Education and Brains: Getting the Most from Today’s EdTech

One of my recent posts,“Don’t Be a Luddite, Technology is Here to Stay,” made the point that educational technology is not as unnatural as it initially seems. Any time you take something natural, modify it and use it for your own purposes, you’re making or using technology. In this sense, even the harnessing and utilization of fire can be called technology.

In the K-12 setting, one of the reasons today’s edtech often receives pushback from educators, staff and even students is that we’re sometimes resistant to learning new things. In particular, if your brain is already comfortable using certain tools and technology, it will prefer them to new alternatives, because the tools you’re comfortable with provide a path of less (mental) resistance.

Let’s use an example: When young, you learned the alphabet. But to be fair, you didn’t just learn any alphabet. If you’re an English speaker, you likely learned the modern English alphabet, which is commonly taught throughout most English-speaking countries.

Alternatively, when you first learned to type, you probably learned on a QWERTY keyboard. (Look at your keyboard. What are the first characters starting on the left of the top row?) When we glance at a keyboard for the first time, our brains are confused by the arrangement of letters. It’s the first thing we notice, because our brains have become comfortable with the arrangement we’ve been taught (a, b, c, etc.). Modern keyboards use a QWERTY layout, because it was the optimal design for typewriters and prevented jamming.

Despite the challenge of the new arrangement of letters, our brains usually overcome the difficulty. We succeed in learning to type quickly (sometimes over 40 words per minute), and it becomes a new path of less (mental) resistance. Can you imagine how long it would take to learn typing on a keyboard that arranged the letters in accordance with the modern English alphabet (a, b, c, etc.)?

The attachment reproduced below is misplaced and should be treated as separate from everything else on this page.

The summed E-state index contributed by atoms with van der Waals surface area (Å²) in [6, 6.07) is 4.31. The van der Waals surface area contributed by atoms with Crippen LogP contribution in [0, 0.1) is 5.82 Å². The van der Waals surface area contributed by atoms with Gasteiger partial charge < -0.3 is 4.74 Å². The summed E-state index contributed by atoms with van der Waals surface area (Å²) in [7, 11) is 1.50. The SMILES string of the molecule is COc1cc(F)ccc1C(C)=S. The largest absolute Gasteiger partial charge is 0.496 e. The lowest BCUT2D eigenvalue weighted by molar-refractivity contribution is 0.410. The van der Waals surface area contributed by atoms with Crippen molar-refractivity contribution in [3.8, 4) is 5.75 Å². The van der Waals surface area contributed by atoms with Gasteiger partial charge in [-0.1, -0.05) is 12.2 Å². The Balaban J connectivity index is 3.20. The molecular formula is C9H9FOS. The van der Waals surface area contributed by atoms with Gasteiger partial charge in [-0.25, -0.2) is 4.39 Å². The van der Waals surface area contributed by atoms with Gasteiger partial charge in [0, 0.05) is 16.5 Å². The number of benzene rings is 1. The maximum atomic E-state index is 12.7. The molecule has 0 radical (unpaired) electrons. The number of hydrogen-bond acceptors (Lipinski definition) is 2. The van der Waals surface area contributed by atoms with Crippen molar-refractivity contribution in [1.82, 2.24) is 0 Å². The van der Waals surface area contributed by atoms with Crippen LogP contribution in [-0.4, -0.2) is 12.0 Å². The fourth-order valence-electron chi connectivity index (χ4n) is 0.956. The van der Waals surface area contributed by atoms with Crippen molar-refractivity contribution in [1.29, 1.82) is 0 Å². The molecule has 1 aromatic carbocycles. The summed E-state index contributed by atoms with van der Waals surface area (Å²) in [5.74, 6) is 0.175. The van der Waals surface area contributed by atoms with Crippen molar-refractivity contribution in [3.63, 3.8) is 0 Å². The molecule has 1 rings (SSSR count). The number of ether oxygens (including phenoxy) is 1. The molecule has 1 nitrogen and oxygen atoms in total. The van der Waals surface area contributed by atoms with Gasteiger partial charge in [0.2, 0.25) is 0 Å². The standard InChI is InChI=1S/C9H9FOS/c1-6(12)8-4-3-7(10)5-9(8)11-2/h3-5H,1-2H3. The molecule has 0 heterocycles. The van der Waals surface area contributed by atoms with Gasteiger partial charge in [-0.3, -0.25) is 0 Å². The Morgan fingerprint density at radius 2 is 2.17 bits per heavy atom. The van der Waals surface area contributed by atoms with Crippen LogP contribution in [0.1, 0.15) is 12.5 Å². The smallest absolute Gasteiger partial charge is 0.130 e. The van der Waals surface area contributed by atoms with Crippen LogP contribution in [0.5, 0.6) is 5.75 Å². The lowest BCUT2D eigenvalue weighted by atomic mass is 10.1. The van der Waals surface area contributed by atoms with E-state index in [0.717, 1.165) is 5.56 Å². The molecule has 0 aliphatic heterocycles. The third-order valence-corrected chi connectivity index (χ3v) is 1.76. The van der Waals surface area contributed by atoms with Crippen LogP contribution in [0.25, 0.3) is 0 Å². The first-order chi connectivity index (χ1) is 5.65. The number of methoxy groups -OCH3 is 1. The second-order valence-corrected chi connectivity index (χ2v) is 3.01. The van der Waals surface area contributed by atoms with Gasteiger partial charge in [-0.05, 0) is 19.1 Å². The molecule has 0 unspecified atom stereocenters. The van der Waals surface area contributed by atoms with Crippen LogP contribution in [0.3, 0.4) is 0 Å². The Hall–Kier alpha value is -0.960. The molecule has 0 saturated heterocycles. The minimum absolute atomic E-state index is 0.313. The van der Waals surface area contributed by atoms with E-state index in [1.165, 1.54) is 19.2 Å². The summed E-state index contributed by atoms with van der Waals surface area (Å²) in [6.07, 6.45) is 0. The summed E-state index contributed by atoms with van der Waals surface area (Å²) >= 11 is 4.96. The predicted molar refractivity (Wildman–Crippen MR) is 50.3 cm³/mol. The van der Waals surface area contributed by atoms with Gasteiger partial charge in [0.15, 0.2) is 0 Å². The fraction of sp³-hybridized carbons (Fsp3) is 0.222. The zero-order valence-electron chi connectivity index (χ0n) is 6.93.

This is all related to one of the most exciting fields of scientific research in the modern era. In neuroscience (the study of brains), it’s referred to as neuroplasticity or brain plasticity. In pre-modern times, scientists understood the brain as a kind of mechanism or machine, which was designed to process information in certain ways, but was unable to adapt to new information.

Neuroscientists have started to discover that the brain can actually adapt to the information it receives and change over time. Practically speaking, if you feel like your brain is not suited for digital technology, that might be the case now, but it doesn’t need to remain that way. You actually have the power to change the way your brain processes information, and you can make something as difficult as digital technology easier to learn.

So what’s the magic formula? How do you do this? The answer is as unexciting as it is challenging. You change the way your brain processes information by continually learning new things in new ways. You’re actually already doing it to some extent, because neuroplasticity isn’t a theory of what you can do with your brain, but rather it’s a theory of how the brain already works.

If you resist learning new things, it’s less probable that your brain will adapt to new information. New technology will always be difficult to learn. If you strive to learn new technology, even though it may be a difficult and slow process, over time your brain will become more suited to learn that type of information.

So, the excuse, “I’m just not geared that way,” just doesn’t cut it. You have control over what you’re capable of learning. You have the power how easily your brain can learn new things. To begin, in the same way that you overcame the difficulty of learning the QWERTY keyboard, you just need to overcome the difficulties of learning the technology you need that challenges you the most.

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